Graduate Program

The primary aim of our program is to foster an understanding of government and politics in general and also to promote the development of analytic and other scholarly skills. Our view of the discipline is broad and, in some respects traditional. We encourage students first to acquire a good foundation in basic course work and the tradition of political discourse along with some exposure to the many subfields of political science before pursuing more specialized interests. Those interested in more specialized programs should consult the Master's in Public Policy and Administration, the Master's in Business Administration.

At the same time, we try to keep our program flexible enough to meet individual student needs. Our students come from a great variety of backgrounds (undergraduate majors have ranged from government to chemistry, ages from 21 to 65, occupations from lawyer to gardener). They have a variety of interests and a variety of goals. Our program is of special value to teachers of government in the public schools, to persons who contemplate public service or politics as a career, and to persons planning additional graduate study leading to the doctorate. To the extent we can, we try to tailor each program to each student. So while we encourage breadth, our structure is loose enough to allow room for specialization. In addition, we allow a student the opportunity partially to "create" his/her own program by taking up to six units of special study (Political Science 299), by taking up to six units in related disciplines (such as economics, history, business or psychology), and, of course, by doing his/her own research project in the form of a Master's Thesis. Another option we offer is the practical application of an internship work experience--in the state capital!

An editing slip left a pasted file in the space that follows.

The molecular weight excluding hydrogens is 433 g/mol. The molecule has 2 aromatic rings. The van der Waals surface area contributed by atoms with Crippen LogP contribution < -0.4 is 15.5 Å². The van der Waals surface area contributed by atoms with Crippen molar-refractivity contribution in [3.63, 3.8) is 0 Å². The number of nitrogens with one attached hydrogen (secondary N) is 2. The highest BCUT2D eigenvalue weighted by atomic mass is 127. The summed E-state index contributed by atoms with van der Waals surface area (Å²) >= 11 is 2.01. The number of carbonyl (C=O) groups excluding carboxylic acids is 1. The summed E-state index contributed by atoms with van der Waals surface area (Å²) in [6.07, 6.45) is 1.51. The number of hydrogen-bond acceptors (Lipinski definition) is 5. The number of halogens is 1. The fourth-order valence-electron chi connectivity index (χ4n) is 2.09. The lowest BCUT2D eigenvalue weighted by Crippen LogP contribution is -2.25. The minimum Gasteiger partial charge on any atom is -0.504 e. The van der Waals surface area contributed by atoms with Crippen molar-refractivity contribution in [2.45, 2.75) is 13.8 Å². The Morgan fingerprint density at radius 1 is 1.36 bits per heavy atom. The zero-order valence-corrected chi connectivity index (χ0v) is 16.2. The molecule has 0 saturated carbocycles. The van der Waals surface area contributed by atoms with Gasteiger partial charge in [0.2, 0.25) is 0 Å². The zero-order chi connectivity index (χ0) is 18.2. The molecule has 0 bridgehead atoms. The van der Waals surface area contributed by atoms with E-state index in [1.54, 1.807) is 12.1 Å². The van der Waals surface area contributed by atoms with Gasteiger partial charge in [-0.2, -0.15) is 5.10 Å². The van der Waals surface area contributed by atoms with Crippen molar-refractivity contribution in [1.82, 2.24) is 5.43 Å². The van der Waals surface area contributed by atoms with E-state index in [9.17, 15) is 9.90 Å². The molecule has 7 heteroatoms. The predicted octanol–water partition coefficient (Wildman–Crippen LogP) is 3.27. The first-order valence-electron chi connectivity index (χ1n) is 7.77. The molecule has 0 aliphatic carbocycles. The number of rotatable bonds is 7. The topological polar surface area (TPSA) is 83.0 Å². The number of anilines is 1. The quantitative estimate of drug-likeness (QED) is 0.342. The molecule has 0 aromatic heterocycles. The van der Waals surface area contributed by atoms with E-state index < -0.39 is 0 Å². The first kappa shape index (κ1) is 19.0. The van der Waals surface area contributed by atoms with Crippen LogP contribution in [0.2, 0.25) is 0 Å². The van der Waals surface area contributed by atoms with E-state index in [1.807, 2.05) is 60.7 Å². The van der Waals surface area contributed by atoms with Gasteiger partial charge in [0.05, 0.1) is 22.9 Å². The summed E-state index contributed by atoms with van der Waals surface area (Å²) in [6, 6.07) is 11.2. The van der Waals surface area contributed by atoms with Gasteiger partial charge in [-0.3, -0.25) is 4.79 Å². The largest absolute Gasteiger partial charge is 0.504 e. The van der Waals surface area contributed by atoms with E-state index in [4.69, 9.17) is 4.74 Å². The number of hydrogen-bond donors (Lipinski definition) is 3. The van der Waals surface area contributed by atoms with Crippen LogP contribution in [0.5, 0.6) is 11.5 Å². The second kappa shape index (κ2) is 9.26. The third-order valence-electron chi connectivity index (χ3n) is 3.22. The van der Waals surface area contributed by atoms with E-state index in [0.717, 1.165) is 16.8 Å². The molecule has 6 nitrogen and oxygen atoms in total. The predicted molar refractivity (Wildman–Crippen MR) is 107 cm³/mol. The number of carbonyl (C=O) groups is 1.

The Graduate Coordinator advises all prospective and incoming students. Once a student is established in the program, his/her advisor is his/her major professor (that is, the professor he/she works most closely with and who supervises his/her thesis or comprehensive exams).

Financial Aid

The Department of Political Science is unable to provide financial assistance to its graduate students. Graduate students are eligible, however, to apply for the Douglas McDaniel Memorial Scholarship, the Livingston Fellowship, and the Donald R. Gerth Scholarship in Political Science which are available to be awarded each year. Students seeking assistance should contact the CSUS Financial Aid Office.

Further Reference

All graduate degree programs are subject to general University requirements for graduate degrees, explained in the "Graduate Studies" section of the CSUS Catalog. The Office of Research and Graduate Studies also has published the Guide to Graduate Studies: The Official CSUS Guide to Policies, Procedures and Format. This is available at the Hornet Bookstore.

For more information on the graduate degree program contact:

Brian DiSarro
Associate Professor and Graduate Coordinator
Phone: (916)278-3572; E-mail:

California State University, Sacramento
Political Science Department
6000 J Street, Tahoe Hall Room #3104
MS 6089
Sacramento, CA 95819